West Virginia Couchgate Triggers Calls for Impeachment Inquiry of Supreme Court Justice

It started last November in Charleston, West Virginia when WCHS-TV reporter Kennie Bass ran an investigative report on a $32,000 couch in the office of West Virginia Supreme Court Justice Allen Loughry.

And a $7,500 wooden map of the state of West Virginia cut into Loughry’s office floor – with each county made out of a different piece of wood and with Loughry’s home county – Tucker County – made out of blue granite.

And renovations that ballooned to $3.5 million from an original estimate of $900,000.

They’re calling it Couchgate.

Reporter Kennie Bass now has a picture of the $32,000 couch permanently fixed to his Twitter page.

Bass reported that Steve Canterbury, former administrative director of the West Virginia Supreme Court of Appeals, said Loughry “put a lot of his effort into every detail – we tried to take care of what he requested but ultimately it was his decision.”

Canterbury was in charge of the day-to-day business of the Supreme Court for more than 11 years, and Loughry puts the blame for the spending on him.

“Mr. Canterbury put things together and came and asked for approval of, maybe do you like this desk, do you like this color or something like that,” Loughry told Bass.

“I remember him saying something to the effect that, ‘Well, if anybody gets upset, I’ll just blame it on you, you’re the administrator,’” Canterbury said. “I laughed at that, of course. Good joke. But now the joke’s on me, I guess.”

Loughry happens to be a Republican. And the Republicans control both houses of the legislature. Governor Jim Justice is now a Republican.

And the Republicans want the whole thing to just go away.

(Before joining the Supreme Court in 2013, Loughry authored a book on corruption in West Virginia titled – Don’t Buy Another Vote, I Won’t Pay for a Landslide: The Sordid And Continuing History of Political Corruption in West Virginia.)

Delegate Michael Pushkin (D-Kanawha) last week took the floor of the House of Delegates and introduced a resolution calling the House Judiciary Committee to launch an impeachment investigation.

Pushkin is joined in his call for an impeachment investigation by Jason Barrett (D-Berkeley).

Barrett took to the airwaves of Talk Radio WRNR in Martinsburg this morning to jump start the impeachment discussion in the Eastern Panhandle.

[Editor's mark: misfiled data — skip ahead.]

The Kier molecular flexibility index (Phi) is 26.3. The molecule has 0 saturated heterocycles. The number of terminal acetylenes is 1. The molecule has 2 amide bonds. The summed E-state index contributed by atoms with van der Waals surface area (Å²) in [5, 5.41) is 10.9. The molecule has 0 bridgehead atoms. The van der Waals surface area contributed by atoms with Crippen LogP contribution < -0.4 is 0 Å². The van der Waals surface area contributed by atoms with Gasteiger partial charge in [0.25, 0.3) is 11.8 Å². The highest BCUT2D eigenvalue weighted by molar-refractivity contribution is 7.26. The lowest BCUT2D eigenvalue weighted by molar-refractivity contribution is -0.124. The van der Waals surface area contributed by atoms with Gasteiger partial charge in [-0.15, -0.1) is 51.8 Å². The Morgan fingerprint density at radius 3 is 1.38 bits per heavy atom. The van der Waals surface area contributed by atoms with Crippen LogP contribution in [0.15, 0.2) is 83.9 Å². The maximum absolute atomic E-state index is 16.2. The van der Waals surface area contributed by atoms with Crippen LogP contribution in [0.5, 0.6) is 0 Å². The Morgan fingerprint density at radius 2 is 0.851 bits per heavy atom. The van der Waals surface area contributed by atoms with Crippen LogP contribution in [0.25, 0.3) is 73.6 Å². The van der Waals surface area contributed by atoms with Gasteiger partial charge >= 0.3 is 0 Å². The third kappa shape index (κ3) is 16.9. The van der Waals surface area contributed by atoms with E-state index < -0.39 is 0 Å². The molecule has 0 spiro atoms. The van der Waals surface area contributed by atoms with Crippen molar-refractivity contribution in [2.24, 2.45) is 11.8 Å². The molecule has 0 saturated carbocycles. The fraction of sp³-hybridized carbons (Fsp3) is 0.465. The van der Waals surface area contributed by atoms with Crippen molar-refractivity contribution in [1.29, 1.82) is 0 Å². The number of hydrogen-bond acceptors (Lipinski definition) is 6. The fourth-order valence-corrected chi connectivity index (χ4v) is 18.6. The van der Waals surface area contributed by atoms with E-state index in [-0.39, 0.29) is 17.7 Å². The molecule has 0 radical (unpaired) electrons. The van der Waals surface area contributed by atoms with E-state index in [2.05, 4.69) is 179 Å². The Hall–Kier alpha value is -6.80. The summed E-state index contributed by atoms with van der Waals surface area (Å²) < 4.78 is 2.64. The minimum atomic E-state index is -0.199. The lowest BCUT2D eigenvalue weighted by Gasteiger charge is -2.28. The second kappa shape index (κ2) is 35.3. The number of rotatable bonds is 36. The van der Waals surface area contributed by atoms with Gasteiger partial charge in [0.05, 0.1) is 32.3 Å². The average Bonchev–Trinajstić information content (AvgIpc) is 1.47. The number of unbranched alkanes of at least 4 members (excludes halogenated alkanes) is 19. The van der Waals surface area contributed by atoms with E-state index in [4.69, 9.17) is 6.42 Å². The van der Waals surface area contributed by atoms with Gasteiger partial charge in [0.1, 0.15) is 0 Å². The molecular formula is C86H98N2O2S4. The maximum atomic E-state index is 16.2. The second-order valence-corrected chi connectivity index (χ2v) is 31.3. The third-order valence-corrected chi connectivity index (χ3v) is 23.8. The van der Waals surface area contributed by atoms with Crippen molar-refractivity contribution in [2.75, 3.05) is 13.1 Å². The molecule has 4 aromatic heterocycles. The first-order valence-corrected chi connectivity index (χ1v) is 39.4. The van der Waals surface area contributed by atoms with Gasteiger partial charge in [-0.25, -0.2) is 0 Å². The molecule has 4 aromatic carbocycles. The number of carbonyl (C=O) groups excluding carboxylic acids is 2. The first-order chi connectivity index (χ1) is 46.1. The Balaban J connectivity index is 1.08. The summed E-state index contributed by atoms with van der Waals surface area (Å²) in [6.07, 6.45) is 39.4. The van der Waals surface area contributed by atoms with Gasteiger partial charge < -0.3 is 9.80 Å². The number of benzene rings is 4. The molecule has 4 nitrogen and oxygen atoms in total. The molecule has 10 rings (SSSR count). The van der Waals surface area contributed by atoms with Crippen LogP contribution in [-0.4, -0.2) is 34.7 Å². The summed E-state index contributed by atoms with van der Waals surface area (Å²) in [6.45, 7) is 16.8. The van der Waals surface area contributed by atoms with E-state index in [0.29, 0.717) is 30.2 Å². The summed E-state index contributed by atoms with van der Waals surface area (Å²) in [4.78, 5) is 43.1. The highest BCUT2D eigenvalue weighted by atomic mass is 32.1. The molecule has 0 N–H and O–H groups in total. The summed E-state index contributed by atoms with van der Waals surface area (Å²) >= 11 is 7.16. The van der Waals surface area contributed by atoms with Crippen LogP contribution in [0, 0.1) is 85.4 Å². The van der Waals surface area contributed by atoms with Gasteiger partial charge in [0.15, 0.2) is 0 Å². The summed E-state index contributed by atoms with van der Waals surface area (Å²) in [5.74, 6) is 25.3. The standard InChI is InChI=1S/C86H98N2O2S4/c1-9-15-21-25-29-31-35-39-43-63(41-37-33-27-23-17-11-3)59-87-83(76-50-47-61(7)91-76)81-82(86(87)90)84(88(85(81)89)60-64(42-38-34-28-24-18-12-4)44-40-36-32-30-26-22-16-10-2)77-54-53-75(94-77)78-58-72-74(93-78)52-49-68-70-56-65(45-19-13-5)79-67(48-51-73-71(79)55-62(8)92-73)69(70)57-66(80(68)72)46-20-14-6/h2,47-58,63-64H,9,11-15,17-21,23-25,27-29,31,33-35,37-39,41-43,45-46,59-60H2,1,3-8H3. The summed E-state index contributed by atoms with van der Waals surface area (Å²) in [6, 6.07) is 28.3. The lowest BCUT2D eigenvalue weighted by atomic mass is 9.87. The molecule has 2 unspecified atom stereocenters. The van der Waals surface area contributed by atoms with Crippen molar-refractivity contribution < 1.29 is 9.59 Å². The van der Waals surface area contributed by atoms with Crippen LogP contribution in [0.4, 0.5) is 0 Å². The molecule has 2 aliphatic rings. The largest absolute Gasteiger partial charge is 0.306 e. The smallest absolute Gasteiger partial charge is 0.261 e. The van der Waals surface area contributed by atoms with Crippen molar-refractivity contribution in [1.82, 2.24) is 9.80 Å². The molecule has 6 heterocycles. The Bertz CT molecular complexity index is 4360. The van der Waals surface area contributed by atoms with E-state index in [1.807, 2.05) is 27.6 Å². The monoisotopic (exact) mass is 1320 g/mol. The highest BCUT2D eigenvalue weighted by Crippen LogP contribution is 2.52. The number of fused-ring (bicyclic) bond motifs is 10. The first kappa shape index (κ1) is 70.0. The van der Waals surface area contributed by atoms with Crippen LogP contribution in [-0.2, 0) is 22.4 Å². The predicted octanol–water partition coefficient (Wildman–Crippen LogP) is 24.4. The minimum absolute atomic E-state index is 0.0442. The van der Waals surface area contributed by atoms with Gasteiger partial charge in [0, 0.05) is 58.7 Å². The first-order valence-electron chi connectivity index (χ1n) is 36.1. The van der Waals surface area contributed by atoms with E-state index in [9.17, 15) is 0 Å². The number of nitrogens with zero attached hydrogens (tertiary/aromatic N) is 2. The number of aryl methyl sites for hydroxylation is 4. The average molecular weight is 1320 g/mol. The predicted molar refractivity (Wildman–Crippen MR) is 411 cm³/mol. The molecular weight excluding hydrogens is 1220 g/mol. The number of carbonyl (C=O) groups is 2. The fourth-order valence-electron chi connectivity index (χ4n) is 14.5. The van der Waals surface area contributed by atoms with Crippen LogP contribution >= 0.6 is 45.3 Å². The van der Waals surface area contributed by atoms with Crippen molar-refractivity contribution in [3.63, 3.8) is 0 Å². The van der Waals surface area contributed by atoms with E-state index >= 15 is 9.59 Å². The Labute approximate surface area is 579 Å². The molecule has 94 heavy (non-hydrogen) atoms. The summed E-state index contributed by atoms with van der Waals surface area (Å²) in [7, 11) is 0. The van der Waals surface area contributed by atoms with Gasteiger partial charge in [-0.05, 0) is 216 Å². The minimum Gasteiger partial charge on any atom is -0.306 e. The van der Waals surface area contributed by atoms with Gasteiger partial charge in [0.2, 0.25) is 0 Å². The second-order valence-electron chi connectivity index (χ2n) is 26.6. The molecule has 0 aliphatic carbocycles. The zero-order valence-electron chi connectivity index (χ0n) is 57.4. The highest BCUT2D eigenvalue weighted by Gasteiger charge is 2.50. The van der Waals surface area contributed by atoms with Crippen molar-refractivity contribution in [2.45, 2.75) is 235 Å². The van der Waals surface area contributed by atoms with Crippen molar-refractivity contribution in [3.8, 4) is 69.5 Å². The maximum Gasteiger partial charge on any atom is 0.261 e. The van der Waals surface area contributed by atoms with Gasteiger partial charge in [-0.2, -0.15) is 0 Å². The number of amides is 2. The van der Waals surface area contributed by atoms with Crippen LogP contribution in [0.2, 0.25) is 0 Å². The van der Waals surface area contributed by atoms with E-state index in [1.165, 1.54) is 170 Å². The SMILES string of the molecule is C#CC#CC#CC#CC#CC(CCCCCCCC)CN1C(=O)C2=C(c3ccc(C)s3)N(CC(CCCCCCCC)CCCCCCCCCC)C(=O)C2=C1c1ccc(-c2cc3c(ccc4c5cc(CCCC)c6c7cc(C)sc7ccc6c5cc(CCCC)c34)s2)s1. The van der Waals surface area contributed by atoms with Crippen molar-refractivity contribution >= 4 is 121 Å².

“We are calling on the House Judiciary Committee to investigate Chief Justice Loughry of the Supreme Court and find out if what exactly went on,” Barrett said. “Is the Chief Justice responsible for some of this abuse of taxpayer dollars? And, should he be impeached? I think the taxpayers of West Virginia are owed that. When you talk about $32,000 couches and $20,000 rugs and all of this kind of stuff – that is not accountable to taxpayers of West Virginia. Rumors that I hear are that it doesn’t stop there. The Chief Justice has said he knew nothing about it. It all happened prior to his arrival or prior to him being Chief Justice. But from what I hear, there are e-mails that say otherwise, and those emails are going to be public knowledge here very soon.”

Barrett said that reporters have filed Freedom of Information Act (FOIA) request to get the emails.

“He has said that he didn’t know of these things and the couch,” Barrett said. “I have never been to his office and no reason to be. But in his office there is an outline of the state of West Virginia. There is a big West Virginia map each county is divided in this map. Fifty-four of the counties are in a wood flooring and his county is in the big piece of granite. To say that some administrator or some employee of the Supreme Court thought that was a good idea doesn’t make much sense to me. It makes sense to me that the Chief Justice wants to make his county to stand out in a piece of granite. Trying to pass that blame on to somebody else, I think it is not appropriate.”

Barrett said he wasn’t sure if there are going to be any Republicans to sign on to the resolution of impeachment.

“If there is not Republican buy in, it won’t go anywhere,” Barrett said. “But we hear that there are some other damaging things coming out against the Chief Justice – some of these crazy purchases and abuse of taxpayer dollars. Not just the couch and the rugs.”

Barrett said he would assume that some members of the Liberty Caucus would sign on to the resolution.

“I’ve been told that S. Marshall Wilson (R-Berkeley) was asked to sign on and he said no, he didn’t think so, it might get him in trouble,” Barrett said.

Delegates Mike Folk (R-Berkeley), Daryl Cowles (R-Morgan) and Saira Blair (R-Berkeley) did not return calls seeking comment.



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